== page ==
Meagher points out that “The lamb rested entirely on and was roasted on its cross, and foretold the dead Christ hanging from his cross. Seeing this crucified paschal lamb, a striking image of the Crucified, the Rabbis of the Talmud left out the details of the sticks passing through the tendons of the feet.” (p. 175). We can set aside for the moment why the rabbis might have done this, but the point remains that even without a more detailed description, First-Century Jews and early Christians would have recognized the connection between the lambs crucified in the Temple, and Jesus crucified at Golgotha.

V. In comparison to Today, the First-Century Jews and Early Christians recognized another dimension to “Lamb of God”, as shown by the Paschal Sacrifices in the Temple

Description:Full-page miniature of two Israelites roasting the paschal lamb.  Origin:Spain, Central (Castile)

Description: Full-page miniature of two Israelites roasting the paschal lamb.
Origin: Spain, Central (Castile)

Despite Meagher’s assertion that the Rabbis of the Talmud left out some of the details of visualization of the lamb as crucified, “…other writers (Justin Martyr and the early Fathers) describe the lamb thus roasted on his own cross, emblem of the crucifixion coming down from the days of the Hebrew kings.” (p. 175). Pitre also agrees and cites St. Justin:

For the lamb, which is roasted, is roasted and dressed up in the form of a cross. For one spit is transfixed right through from the lower parts up to the head, and one across the back, to which are attached the legs of the lamb. (Justin Martyr, Dialogue with Trypho the Jew, 40). (Pitre, p. 63-4).

For the first-century Jews and early Christians like St. Justin, Jesus as Lamb of God was not mere metaphor, but was visually confirmed to them by their having witnessed the Passover sacrifices in the Temple.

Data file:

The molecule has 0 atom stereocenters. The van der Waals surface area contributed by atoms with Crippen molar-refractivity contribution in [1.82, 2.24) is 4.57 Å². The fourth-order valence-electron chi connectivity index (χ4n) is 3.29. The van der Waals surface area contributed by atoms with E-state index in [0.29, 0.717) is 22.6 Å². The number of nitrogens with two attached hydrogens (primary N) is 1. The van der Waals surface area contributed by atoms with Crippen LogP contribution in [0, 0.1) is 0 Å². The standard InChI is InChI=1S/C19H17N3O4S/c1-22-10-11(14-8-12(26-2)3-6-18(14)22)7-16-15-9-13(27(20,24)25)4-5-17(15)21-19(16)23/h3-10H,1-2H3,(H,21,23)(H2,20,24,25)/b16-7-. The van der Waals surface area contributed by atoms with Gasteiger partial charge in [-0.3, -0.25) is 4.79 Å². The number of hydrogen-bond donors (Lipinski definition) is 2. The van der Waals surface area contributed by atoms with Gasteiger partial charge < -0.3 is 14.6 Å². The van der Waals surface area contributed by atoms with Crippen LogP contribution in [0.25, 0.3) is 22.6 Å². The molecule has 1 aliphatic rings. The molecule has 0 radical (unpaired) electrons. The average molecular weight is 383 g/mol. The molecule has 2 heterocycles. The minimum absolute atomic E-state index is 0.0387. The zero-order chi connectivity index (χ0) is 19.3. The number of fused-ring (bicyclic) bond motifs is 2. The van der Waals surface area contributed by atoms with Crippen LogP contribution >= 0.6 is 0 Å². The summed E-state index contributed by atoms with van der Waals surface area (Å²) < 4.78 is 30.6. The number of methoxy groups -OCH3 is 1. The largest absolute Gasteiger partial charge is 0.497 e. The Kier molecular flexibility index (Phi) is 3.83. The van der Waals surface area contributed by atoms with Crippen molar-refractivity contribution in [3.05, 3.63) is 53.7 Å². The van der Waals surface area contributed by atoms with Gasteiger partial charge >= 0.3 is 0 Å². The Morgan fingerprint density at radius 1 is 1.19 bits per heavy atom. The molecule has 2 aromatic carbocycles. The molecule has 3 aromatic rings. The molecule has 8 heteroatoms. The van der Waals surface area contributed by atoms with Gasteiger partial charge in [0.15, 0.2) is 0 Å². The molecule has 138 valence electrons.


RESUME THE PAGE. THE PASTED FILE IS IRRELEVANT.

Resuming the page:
And, while the lamb remains a powerful symbol for Jews celebrating Passover in these times, the only actual sacrifice that takes place today occurs upon the altars of the Church, where Christ is continually represented in an unbloody sacrifice to God, in unity with that day nearly 2,000 years ago, when Our Lord — among thousands or even millions of other sacrificial victims that were positioned in cruciform just as He was — offered Himself once and for all for our salvation.

Description:Full-page miniature, upper right: the Dance of Miriam (Ex. 15:20), upper left: the master of the house distributing the matzot (unleavened bread) and the haroset (sweetmeat), lower right: cleaning of the house, lower left: slaughtering the Passover lamb and cleansing dishes (hagalat kelim).  Origin:Spain, N. E., Catalonia (Barcelona?)

Description: Full-page miniature, upper right: the Dance of Miriam (Ex. 15:20), upper left: the master of the house distributing the matzot (unleavened bread) and the haroset (sweetmeat), lower right: cleaning of the house, lower left: slaughtering the Passover lamb and cleansing dishes (hagalat kelim).
Origin: Spain, N. E., Catalonia (Barcelona?)

When you’re Catholic, Wonders never Cease

There’s no end to what you can learn!

After being a Catholic for 14 years, I’m just now getting into the meat of “types” and “precursors” in Scripture, which isn’t really what the article linked above is about, but equally fascinating. The Bible is most certainly a historical record, but also something for which we ascribe a certain… Inspiration. Every time I learn something new from the historical record that fits into what we already know about Christ, I’m reminded of how truly credible Catholicism is.

As an aside, over a couple beers the other night, Fr. A and I were talking about context in Scripture, and he mentioned something that he had just learned about crucifixion that I had never heard before — something really meaningful about the way we look at Christ. It’s good. I’ll say no more because an article on this is forthcoming — look for it before Good Friday — if only I can get a chance to do the research and get the facts together……

Francisco de Zurbarán, Angus Dei, c. 1635-40

Francisco de Zurbarán, Angus Dei, c. 1635-40